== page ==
Polymer Grows a Different Way

April 22, 2015
A new technique for building supramolecular polymers enables close control of chain length and chirality.

A novel method for creating polymers promises a number of important advantages, believe researchers at the RIKEN Center for Emergent Matter Science, Saitama, Japan. They have developed a technique for building supramolecular polymers that enables close control of chain length and chirality. Moreover, disassembly of the chains is easy, fostering recycling.

In supramolecular polymers, monomers are connected by hydrogen bonds and other weak interactions rather than through chemical reactions. The Japanese researchers discovered how to add monomers to only one end of the chain, so-called chain-growth polymerization, in contrast to conventional step-growth polymerization (Figure 1). The polymerization takes place at ambient temperature and atmospheric pressure and without the need for specialized equipment.

Chain Growth

Figure 1 . Unlike conventional step-growth polymerization (top), chain-growth polymerization (bottom) adds monomers only at one end. Source: RIKEN.

In the technique, a mixture of initiator and monomer are added to a solvent; polymerization won’t occur if the initiator isn’t present. The initiator restricts monomer attachment to one end of the chain. Adjusting the proportion of initiator and monomer enables precise control of chain length — a monomer-to-initiator ratio of 1,000:1 allows creation of polymers containing 1,000 monomers. In addition, by selecting an initiator with specific chirality to the solvent, the method yields polymers with that chirality. More details appear in a recent article in the journal Science.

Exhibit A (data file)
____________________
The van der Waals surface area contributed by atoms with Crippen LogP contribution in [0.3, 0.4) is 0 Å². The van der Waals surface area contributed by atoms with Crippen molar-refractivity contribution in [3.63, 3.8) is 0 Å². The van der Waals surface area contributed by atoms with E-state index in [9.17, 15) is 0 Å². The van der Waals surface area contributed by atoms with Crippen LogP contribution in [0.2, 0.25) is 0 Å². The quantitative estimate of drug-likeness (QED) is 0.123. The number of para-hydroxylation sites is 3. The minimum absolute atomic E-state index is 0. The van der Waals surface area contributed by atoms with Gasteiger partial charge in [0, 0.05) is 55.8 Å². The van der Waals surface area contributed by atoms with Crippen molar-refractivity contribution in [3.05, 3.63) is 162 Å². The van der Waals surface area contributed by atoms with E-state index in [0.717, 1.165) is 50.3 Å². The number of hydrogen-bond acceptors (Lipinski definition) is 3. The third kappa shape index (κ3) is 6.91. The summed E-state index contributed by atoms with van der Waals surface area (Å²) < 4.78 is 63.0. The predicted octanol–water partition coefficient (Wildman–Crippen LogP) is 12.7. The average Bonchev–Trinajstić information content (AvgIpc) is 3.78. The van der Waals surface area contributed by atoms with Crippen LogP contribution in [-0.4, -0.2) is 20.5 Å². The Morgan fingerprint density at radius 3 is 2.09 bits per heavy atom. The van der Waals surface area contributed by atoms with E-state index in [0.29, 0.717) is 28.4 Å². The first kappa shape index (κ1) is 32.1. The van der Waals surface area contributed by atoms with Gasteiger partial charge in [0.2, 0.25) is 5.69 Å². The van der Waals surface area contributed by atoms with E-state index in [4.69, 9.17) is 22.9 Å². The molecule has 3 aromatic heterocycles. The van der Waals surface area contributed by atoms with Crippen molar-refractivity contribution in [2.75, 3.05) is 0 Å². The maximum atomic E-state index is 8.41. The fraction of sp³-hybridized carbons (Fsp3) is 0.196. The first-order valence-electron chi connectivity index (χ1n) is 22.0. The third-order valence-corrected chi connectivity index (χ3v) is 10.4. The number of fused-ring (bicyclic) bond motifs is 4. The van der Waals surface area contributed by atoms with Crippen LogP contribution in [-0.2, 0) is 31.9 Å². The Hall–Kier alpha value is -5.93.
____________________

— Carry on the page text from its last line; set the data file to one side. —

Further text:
“What is exciting is that, based on lessons from polymer chemistry, we were able to build these macromolecular polymers in a chain-growth rather than step-growth fashion. This has made it possible to control the length of chains, the sequence of molecules, and even the stereochemical structure…,” says Daigo Miyajima, a member of the research team and co-lead author of the article.

“The next step is to seek… promising supramolecular polymers for applications through the optimization of chain length, sequence and molecular design of polymers. Scaling-up follows after that step,” he adds. “We have already started to investigate the physical properties of obtained supramolecular polymers. We expect we can develop a few promising candidates within a few years.”

One of the unique characteristics of supramolecular polymers is that their shapes are akin to nanofibers and this structure can be useful for device fabrication at nanoscale, explains Miyajima.

“Supramolecular structures can have semiconducting properties if properly designed, so this method could be used to reduce the size of transistors. In addition, we found that the polymers can be easily disassembled, with almost 100% yield, so materials produced through this method will be completely recyclable,” he notes.

Despite the easy disassembly of the polymers, their applications aren’t limited to those with short lives, Miyajima says.

Covalently attaching initiators to the surface of an inorganic substrate can enable adding supramolecular polymers to the surface, which may lead to novel applications, he adds.

The current method only works properly if monomers can form intramolecular H-bonds. A key challenge, according to Miyajima, is developing a more general strategy applicable to all supramolecular polymers.

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